The Death of a Kingfisher by M.C. Beaton

 

kingfisherThe Death of a Kingfisher is a novel that tells one of M.C. Beaton’s Hamish Macbeth stories.  Another is reviewed on this site at https://bookreviewstoday.info/2013/11/27/the-death-of-a…-by-m-c-beaton/.  The story starts at a time when Scotland is hit by recession (a bit like now!).  Police Constable Hamish Macbeth notices that the Highland people are being forced to come up with inventive ways to lure tourists to their sleepy towns.  The quaint village of Braikie does not have much to offer except that it has a place of rare beauty called Buchan’s Wood.  A local tourist director renames this “The Fairy Glen” and has brochures printed with a beautiful photograph of a kingfisher rising from a pond on the cover.   It is not long before coach tours begin to arrive laidened with tourists. But just as the town’s luck starts to turn, a kingfisher is found hanging from a branch in the woods, by a noose.   A wave of vandalism threatens to ruin Braikie forever so the town turns to Hamish Macbeth.   However, violence strikes again and the policeman’s investigation turns to murder.

 

Although, as a rule, I enjoy this murder, mystery series, from the first page to the middle of the story, this is not the mcbeatonHamish Macbeth mystery I have come to love. The writing style is not as smooth I am familiar with in M. C. Beaton’s the other books.  As I got into the book it did  get a bit better and the story kept my interest to the end I did think the plot line was a bit weak and far-fetched.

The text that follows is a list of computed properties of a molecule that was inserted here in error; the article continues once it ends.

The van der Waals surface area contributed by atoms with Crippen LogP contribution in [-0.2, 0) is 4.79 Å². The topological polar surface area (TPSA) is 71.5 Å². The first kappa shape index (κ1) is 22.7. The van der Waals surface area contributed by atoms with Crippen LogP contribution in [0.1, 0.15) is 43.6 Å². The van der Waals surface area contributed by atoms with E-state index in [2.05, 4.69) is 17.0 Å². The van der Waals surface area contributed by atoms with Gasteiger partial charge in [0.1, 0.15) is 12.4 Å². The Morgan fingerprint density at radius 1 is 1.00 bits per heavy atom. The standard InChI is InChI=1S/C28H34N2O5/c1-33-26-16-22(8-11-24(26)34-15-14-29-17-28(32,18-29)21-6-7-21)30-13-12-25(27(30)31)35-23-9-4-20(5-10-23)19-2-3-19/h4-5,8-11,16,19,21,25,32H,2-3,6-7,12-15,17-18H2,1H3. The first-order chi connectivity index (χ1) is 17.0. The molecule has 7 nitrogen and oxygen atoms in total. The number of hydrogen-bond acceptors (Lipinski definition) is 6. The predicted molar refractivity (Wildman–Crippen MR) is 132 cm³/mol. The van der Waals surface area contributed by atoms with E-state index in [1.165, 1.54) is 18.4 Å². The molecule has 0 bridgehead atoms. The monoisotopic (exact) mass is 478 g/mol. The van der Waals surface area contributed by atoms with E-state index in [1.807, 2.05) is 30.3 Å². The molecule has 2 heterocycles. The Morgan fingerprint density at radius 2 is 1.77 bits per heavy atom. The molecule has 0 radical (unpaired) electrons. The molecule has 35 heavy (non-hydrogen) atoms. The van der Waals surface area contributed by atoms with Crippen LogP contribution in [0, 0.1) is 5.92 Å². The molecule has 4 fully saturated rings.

However, there were lovely descriptions of scenery and some of the villagers of Lochdubh I have come to know.  Elspeth and Priscilla both make an appearance too.

Marion Chesney herself is probably even more interesting than this book!  She was born in Scotland, although she lived for a while in the USA.  She is known primarily for the more than 100 historical romance novels she has published under her own name and under several pseudonyms: Helen Crampton, Ann Fairfax, Jennie Tremaine, and Charlotte Ward.   However, The Death of a Kingfisher she wrote as M.C. Beaton which is the pseudonym she reserves for her crime fiction and mystery novels.

Valerie Penny

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